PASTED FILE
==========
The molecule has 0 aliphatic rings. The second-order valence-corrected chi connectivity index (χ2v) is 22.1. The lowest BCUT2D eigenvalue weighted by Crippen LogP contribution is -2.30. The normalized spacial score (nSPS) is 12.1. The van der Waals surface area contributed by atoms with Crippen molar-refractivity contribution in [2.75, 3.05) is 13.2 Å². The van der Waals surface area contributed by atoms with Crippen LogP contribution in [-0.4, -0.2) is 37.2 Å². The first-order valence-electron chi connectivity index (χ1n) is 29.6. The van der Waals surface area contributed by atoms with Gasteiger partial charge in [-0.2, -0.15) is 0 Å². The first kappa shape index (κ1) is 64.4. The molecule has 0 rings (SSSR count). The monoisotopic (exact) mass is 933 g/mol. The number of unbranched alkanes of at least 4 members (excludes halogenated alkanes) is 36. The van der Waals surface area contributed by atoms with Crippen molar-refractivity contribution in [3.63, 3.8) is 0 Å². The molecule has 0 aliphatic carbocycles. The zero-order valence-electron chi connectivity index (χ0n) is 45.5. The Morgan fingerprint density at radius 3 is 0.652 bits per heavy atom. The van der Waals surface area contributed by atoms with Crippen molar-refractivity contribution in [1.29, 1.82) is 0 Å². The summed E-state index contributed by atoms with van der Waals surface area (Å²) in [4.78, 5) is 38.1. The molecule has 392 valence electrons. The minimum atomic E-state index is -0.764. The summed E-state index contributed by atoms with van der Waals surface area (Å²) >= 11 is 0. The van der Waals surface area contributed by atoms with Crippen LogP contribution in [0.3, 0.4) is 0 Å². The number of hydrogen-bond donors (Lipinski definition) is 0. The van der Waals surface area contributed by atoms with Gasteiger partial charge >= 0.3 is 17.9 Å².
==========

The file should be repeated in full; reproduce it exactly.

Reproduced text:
The molecule has 0 aliphatic rings. The second-order valence-corrected chi connectivity index (χ2v) is 22.1. The lowest BCUT2D eigenvalue weighted by Crippen LogP contribution is -2.30. The normalized spacial score (nSPS) is 12.1. The van der Waals surface area contributed by atoms with Crippen molar-refractivity contribution in [2.75, 3.05) is 13.2 Å². The van der Waals surface area contributed by atoms with Crippen LogP contribution in [-0.4, -0.2) is 37.2 Å². The first-order valence-electron chi connectivity index (χ1n) is 29.6. The van der Waals surface area contributed by atoms with Gasteiger partial charge in [-0.2, -0.15) is 0 Å². The first kappa shape index (κ1) is 64.4. The molecule has 0 rings (SSSR count). The monoisotopic (exact) mass is 933 g/mol. The number of unbranched alkanes of at least 4 members (excludes halogenated alkanes) is 36. The van der Waals surface area contributed by atoms with Crippen molar-refractivity contribution in [3.63, 3.8) is 0 Å². The molecule has 0 aliphatic carbocycles. The zero-order valence-electron chi connectivity index (χ0n) is 45.5. The Morgan fingerprint density at radius 3 is 0.652 bits per heavy atom. The van der Waals surface area contributed by atoms with Crippen molar-refractivity contribution in [1.29, 1.82) is 0 Å². The summed E-state index contributed by atoms with van der Waals surface area (Å²) in [4.78, 5) is 38.1. The molecule has 392 valence electrons. The minimum atomic E-state index is -0.764. The summed E-state index contributed by atoms with van der Waals surface area (Å²) >= 11 is 0. The van der Waals surface area contributed by atoms with Crippen LogP contribution in [0.3, 0.4) is 0 Å². The number of hydrogen-bond donors (Lipinski definition) is 0. The van der Waals surface area contributed by atoms with Gasteiger partial charge >= 0.3 is 17.9 Å².